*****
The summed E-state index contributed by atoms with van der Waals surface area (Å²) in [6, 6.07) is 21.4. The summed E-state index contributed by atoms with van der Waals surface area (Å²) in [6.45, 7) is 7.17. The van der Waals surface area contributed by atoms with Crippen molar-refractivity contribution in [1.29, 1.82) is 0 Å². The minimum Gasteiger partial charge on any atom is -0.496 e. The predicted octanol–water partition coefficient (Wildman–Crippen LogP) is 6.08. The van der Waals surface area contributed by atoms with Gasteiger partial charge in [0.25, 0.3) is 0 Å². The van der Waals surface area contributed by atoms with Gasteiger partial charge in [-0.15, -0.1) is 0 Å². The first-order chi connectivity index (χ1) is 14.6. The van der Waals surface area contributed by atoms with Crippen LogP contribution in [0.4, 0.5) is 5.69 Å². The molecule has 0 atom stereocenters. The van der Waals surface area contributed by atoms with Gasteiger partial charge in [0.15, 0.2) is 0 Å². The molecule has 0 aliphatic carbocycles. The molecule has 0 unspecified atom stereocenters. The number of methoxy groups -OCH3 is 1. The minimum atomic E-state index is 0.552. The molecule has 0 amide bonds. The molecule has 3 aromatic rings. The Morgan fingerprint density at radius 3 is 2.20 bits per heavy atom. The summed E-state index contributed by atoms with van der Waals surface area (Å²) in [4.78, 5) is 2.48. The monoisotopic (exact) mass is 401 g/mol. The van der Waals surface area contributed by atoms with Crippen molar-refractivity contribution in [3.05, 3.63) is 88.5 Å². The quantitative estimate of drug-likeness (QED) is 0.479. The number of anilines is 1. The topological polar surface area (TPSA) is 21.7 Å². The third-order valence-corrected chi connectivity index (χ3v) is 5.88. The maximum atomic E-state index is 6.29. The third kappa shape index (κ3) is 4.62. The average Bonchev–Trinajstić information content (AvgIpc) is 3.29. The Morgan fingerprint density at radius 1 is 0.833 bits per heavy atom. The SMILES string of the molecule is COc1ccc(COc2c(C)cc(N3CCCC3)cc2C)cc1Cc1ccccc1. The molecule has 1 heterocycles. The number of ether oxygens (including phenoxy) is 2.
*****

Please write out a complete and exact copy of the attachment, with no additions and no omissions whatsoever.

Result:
The summed E-state index contributed by atoms with van der Waals surface area (Å²) in [6, 6.07) is 21.4. The summed E-state index contributed by atoms with van der Waals surface area (Å²) in [6.45, 7) is 7.17. The van der Waals surface area contributed by atoms with Crippen molar-refractivity contribution in [1.29, 1.82) is 0 Å². The minimum Gasteiger partial charge on any atom is -0.496 e. The predicted octanol–water partition coefficient (Wildman–Crippen LogP) is 6.08. The van der Waals surface area contributed by atoms with Gasteiger partial charge in [0.25, 0.3) is 0 Å². The van der Waals surface area contributed by atoms with Gasteiger partial charge in [-0.15, -0.1) is 0 Å². The first-order chi connectivity index (χ1) is 14.6. The van der Waals surface area contributed by atoms with Crippen LogP contribution in [0.4, 0.5) is 5.69 Å². The molecule has 0 atom stereocenters. The van der Waals surface area contributed by atoms with Gasteiger partial charge in [0.15, 0.2) is 0 Å². The molecule has 0 aliphatic carbocycles. The molecule has 0 unspecified atom stereocenters. The number of methoxy groups -OCH3 is 1. The minimum atomic E-state index is 0.552. The molecule has 0 amide bonds. The molecule has 3 aromatic rings. The Morgan fingerprint density at radius 3 is 2.20 bits per heavy atom. The summed E-state index contributed by atoms with van der Waals surface area (Å²) in [4.78, 5) is 2.48. The monoisotopic (exact) mass is 401 g/mol. The van der Waals surface area contributed by atoms with Crippen molar-refractivity contribution in [3.05, 3.63) is 88.5 Å². The quantitative estimate of drug-likeness (QED) is 0.479. The number of anilines is 1. The topological polar surface area (TPSA) is 21.7 Å². The third-order valence-corrected chi connectivity index (χ3v) is 5.88. The maximum atomic E-state index is 6.29. The third kappa shape index (κ3) is 4.62. The average Bonchev–Trinajstić information content (AvgIpc) is 3.29. The Morgan fingerprint density at radius 1 is 0.833 bits per heavy atom. The SMILES string of the molecule is COc1ccc(COc2c(C)cc(N3CCCC3)cc2C)cc1Cc1ccccc1. The molecule has 1 heterocycles. The number of ether oxygens (including phenoxy) is 2.